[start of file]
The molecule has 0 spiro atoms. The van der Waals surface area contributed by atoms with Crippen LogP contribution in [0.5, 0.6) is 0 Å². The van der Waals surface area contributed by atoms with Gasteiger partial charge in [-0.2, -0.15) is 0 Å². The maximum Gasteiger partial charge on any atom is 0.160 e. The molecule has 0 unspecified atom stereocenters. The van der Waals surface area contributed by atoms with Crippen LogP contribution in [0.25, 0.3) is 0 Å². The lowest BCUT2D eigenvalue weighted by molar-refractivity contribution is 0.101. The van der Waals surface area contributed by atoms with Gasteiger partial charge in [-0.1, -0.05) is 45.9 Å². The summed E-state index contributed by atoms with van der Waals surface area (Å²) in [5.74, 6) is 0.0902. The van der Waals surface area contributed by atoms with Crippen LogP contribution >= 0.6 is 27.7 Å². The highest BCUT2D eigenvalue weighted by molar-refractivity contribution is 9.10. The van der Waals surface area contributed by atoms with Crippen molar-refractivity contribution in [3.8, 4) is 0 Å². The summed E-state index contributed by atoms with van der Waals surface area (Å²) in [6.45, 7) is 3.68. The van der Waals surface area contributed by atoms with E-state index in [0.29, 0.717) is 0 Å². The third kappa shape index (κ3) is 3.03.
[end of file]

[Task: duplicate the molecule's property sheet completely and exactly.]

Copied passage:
The molecule has 0 spiro atoms. The van der Waals surface area contributed by atoms with Crippen LogP contribution in [0.5, 0.6) is 0 Å². The van der Waals surface area contributed by atoms with Gasteiger partial charge in [-0.2, -0.15) is 0 Å². The maximum Gasteiger partial charge on any atom is 0.160 e. The molecule has 0 unspecified atom stereocenters. The van der Waals surface area contributed by atoms with Crippen LogP contribution in [0.25, 0.3) is 0 Å². The lowest BCUT2D eigenvalue weighted by molar-refractivity contribution is 0.101. The van der Waals surface area contributed by atoms with Gasteiger partial charge in [-0.1, -0.05) is 45.9 Å². The summed E-state index contributed by atoms with van der Waals surface area (Å²) in [5.74, 6) is 0.0902. The van der Waals surface area contributed by atoms with Crippen LogP contribution >= 0.6 is 27.7 Å². The highest BCUT2D eigenvalue weighted by molar-refractivity contribution is 9.10. The van der Waals surface area contributed by atoms with Crippen molar-refractivity contribution in [3.8, 4) is 0 Å². The summed E-state index contributed by atoms with van der Waals surface area (Å²) in [6.45, 7) is 3.68. The van der Waals surface area contributed by atoms with E-state index in [0.29, 0.717) is 0 Å². The third kappa shape index (κ3) is 3.03.